Double duty caregivers also encounter emotional problems if they can’t offer the type of caring aid needed. As they have more knowledge of health care than the average caregiver, they can’t conform themselves to non-professional caregiving. This can put an extra mental pressure on them and give double duty caregivers the feeling that they can’t deliver good quality care and that they are not taken seriously by the neighborhood caring organization.

“There have been many situations at night that I was not taken seriously by the community care organization. That contributes to the fact that at a certain point you will say “I will not go that far anymore” (nurse, age range 55–60 years)

The extra pressure that double duty caregivers experience, obliges them to set up boundaries and not go as far as they would like to go as they can’t deliver professional care in a home care environment.

External Expectations and Community Care Organization

Double duty care givers feel an external pressure from community care organizations to take more tasks up than they would like too. Especially when community care organizations find out that the care giver is a nurse then they give the double duty care giver more responsibility to take tasks over. Sometime double-duty caregivers are expected and allowed to take complex (clinical) tasks over even if they do not have the license to do this.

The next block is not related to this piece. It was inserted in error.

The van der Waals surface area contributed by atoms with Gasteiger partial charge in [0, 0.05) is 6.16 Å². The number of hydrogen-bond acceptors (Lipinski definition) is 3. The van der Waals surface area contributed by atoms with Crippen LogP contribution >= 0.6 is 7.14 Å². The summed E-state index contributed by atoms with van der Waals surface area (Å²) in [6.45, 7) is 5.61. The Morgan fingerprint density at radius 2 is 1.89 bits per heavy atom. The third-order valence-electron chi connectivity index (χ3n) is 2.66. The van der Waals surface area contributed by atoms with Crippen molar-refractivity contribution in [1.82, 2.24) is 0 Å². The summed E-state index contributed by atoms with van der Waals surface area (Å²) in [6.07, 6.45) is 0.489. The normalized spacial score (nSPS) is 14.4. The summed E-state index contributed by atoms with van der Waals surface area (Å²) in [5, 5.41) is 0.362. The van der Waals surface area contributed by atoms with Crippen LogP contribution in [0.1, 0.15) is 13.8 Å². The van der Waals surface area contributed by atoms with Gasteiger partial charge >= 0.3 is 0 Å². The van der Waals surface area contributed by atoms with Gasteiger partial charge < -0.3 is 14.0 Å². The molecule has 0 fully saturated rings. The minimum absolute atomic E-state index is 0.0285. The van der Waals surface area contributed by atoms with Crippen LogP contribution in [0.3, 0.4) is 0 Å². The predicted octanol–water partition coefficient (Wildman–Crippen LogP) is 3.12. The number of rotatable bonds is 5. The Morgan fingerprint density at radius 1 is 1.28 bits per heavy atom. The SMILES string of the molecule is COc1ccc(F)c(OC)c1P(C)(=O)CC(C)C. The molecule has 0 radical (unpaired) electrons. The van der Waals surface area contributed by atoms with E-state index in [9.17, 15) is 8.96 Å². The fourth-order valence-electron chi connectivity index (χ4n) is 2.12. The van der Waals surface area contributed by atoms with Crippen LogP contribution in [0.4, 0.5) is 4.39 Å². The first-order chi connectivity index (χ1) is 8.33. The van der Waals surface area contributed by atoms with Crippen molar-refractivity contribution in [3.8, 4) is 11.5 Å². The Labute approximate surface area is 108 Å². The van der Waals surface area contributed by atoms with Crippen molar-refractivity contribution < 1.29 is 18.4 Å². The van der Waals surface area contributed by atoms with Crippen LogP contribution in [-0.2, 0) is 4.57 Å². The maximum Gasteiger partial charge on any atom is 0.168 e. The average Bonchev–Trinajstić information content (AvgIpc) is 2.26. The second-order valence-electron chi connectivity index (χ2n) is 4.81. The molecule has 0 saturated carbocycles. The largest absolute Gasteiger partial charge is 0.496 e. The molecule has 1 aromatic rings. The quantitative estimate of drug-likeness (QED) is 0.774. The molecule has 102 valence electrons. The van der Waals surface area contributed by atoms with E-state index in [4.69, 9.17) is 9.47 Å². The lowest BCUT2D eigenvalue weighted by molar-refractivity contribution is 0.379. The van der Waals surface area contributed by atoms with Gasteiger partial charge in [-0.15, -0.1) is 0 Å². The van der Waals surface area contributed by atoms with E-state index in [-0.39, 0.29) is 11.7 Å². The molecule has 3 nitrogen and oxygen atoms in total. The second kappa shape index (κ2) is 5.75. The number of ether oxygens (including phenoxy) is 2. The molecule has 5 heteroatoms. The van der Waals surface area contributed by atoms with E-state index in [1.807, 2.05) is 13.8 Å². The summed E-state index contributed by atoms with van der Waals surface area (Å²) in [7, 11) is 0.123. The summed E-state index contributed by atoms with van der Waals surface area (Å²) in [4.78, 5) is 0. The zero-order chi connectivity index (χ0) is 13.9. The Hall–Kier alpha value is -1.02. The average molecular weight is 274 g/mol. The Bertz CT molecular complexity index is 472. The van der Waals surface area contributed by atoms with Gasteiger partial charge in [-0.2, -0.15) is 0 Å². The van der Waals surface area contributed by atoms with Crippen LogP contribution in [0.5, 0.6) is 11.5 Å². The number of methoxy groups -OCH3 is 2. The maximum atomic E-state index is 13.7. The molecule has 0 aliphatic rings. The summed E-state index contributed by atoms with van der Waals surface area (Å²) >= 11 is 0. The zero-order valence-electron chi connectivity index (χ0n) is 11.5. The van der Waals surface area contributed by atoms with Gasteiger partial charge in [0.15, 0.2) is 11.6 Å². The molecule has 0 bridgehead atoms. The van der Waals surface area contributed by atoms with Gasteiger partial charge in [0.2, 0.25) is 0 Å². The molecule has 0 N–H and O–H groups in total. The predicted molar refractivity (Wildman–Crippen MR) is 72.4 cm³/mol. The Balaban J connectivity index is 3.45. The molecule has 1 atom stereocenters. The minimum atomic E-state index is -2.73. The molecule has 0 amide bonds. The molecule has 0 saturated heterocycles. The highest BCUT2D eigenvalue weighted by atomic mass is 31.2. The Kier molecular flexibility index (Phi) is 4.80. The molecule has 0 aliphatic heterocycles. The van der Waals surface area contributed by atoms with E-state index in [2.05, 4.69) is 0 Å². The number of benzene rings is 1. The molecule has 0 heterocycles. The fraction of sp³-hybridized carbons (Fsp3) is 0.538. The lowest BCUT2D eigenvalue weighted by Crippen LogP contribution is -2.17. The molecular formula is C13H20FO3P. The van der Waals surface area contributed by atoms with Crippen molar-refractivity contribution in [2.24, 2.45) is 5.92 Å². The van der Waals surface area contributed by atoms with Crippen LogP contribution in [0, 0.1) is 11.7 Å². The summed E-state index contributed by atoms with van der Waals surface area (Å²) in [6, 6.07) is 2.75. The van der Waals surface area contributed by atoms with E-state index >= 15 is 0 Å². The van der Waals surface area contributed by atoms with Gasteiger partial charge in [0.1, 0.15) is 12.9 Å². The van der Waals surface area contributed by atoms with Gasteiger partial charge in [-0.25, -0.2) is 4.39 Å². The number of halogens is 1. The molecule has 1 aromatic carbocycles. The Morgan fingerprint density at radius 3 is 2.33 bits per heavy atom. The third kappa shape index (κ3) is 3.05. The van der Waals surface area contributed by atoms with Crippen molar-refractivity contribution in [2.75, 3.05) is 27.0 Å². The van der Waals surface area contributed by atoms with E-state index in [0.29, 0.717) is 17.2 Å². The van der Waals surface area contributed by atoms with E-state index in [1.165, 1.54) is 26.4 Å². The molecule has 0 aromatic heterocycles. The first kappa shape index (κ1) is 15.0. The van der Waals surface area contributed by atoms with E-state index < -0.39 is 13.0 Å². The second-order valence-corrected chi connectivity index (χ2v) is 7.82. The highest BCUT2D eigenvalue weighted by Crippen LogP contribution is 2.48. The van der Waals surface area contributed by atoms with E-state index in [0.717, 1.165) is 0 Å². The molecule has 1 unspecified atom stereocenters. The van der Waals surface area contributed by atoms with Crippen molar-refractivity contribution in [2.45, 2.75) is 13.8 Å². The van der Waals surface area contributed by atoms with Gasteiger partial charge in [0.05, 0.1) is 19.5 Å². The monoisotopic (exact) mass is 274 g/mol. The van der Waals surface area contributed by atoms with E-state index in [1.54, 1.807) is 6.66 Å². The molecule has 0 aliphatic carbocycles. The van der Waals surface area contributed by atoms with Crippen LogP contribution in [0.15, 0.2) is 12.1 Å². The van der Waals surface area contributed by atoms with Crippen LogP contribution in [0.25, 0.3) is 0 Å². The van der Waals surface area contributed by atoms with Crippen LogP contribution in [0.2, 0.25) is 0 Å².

“My mother also lived completely independently. She then received care from a community care organization. At some point, agreements were made about “they do this, and I do this”. The last 2 weeks I took care leave from my work to be able to take care of my mother. Then the daycare organization said “well, her daughter who is a nurse is here, so we don’t have to come.” (nurse, age range between 45–50 years)

“I had the same situation with my husband. He stayed at hospital for a year and when he came home, I just learned all the technical nursing procedures from at the hospital, because I was going to nurse and care for him at home. I took on complex nursing tasks that I don’t even have a license for as a nurse. I took Intensive Care tasks like placing a vacuum and I did everything. because you are a family member and a nurse, they let you do this” (nurse, age range 50–55 years)

The communication and collaboration between community care organizations and the double duty caregiver does not always go well. Due to a lack of communication about mutual expectations, the double duty caregiver might feel a lack of support. On the other, double duty caregivers find it hard to set-up their boundaries and communicate their needs with the community care organization.

“If they want good informal care, we must be taken seriously. And if an informal caregiver indicates “I can’t take it anymore”, they have to look for temporary solutions. I have not yet experienced that they looked for solutions. (nurse, age range 55–60 years)